Alex Ovechkin is ready to rack up airline miles. Hopefully, he can sleep on a plane.
Ovechkin confirmed Tuesday the news that he will travel to Greece to start the Sochi Olympic torch relay Sept. 29, two days before the Washington Capitals’ season begins in Chicago. He does not intend to miss any games.
“We just have to find a plane,” Ovechkin said, according to The Associated Press.
A flight from Washington, D.C., to Athens is 10 hours, 47 minutes, according to flightmath.com. Athens is 160 miles west of Olympia, where the torch relay starts.
Ovechkin said his agent is working with the organizers of the Sochi Games to figure out the logistics. He joked he could “take some medicine” to sleep while flies back and forth across the Atlantic. It helps that the Capitals aren’t scheduled to practice on Sept. 29, but he’ll want to be back in time join his teammates on the ice the next day for their final skate before traveling to Chicago.
“It’s a huge honor for me,” Ovechkin said, according to the AP. “I’m very proud the Russian federation asked me to do that. … It’s only a once in your life opportunity to carry the torch and represent your country.”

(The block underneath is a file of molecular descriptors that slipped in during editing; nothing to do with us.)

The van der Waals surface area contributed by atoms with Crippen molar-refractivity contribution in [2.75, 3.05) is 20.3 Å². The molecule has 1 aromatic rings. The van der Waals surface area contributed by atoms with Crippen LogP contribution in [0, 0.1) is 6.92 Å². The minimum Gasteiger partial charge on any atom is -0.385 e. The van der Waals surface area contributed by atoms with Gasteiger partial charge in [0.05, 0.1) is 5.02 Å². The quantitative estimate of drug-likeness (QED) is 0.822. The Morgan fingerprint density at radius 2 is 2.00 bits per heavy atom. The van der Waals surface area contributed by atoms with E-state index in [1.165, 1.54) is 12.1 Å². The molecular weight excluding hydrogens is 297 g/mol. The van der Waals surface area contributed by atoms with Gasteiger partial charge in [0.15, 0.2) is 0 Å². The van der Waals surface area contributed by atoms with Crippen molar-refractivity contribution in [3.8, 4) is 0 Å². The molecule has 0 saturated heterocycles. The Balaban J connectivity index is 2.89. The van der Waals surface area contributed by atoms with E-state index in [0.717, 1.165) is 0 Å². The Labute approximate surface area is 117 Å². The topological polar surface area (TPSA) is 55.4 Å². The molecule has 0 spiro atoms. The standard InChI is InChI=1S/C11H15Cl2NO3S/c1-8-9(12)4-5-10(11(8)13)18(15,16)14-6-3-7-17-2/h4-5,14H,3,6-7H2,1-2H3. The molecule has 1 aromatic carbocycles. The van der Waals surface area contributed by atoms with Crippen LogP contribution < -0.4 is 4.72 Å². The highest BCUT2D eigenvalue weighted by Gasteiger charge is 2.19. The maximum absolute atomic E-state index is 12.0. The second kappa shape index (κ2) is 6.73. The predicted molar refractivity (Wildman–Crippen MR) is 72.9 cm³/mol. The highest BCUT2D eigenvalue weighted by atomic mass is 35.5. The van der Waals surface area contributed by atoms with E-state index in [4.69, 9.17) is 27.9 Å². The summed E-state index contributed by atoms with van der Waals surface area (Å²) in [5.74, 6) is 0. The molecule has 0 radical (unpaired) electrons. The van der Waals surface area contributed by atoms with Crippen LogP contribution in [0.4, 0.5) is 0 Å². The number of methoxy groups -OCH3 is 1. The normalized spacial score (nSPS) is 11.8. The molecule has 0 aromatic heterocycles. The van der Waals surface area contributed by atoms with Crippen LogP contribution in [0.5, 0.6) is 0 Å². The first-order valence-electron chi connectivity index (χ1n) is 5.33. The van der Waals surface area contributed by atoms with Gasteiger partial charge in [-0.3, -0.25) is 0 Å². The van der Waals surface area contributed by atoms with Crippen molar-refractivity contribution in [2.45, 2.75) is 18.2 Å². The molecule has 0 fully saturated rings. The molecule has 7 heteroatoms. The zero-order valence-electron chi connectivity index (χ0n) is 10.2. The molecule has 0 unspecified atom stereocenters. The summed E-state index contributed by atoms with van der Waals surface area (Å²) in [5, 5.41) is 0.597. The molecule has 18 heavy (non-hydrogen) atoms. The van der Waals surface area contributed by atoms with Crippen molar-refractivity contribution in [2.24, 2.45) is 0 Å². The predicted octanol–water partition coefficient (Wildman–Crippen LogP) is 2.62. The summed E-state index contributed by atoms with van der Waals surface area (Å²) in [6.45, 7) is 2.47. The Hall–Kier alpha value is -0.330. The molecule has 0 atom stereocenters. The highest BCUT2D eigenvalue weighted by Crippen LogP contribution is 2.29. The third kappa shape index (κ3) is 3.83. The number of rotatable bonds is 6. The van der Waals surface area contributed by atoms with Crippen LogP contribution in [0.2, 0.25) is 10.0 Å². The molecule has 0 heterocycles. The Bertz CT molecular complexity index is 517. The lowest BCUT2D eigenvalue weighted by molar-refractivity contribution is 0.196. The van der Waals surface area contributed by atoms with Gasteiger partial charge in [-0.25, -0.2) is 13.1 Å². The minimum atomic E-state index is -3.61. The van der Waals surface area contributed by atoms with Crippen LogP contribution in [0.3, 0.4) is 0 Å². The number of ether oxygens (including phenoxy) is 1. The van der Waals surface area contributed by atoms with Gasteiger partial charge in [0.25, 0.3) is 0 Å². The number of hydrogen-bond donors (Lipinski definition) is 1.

Ovechkin is considered one of Russia’s biggest stars heading into the Olympics. The Russian hockey team’s task is clear, to win the nation’s first Olympic hockey title. The Soviet Union won every title from 1964 to 1988, except 1980, and the Unified Team won in 1992. But “Russia” has never finished better than second, as it did in 1998.
One of the stars of the 1998 team, Pavel Bure, recently declared Russia an ‘indisputable’ favorite next year. Canadians, Americans, Swedes, Finns and Czechs may not agree with that statement.
Also, tight travel is nothing new for Olympic hockey. Recall American Jack Johnson, who was determined to participate in the 2010 Olympic opening ceremony even though the hockey competition didn’t start for another four days and the NHL was not yet on its break.
The Los Angeles Times and NHL.com were among the outlets to report the details of his journey:
Johnson, then a member of the Kings, finished a Thursday shootout loss to the Edmonton Oilers the day before the cauldron was lit in Vancouver. At 6 a.m. on Friday morning, he took a two-hour charter flight to Bellingham, Wash., then hired a driver to take him across the border for Friday night’s ceremony.
After the Friday ceremony, he drove back to Washington and took another charter flight home to make it to Kings practice at 10 a.m. Saturday.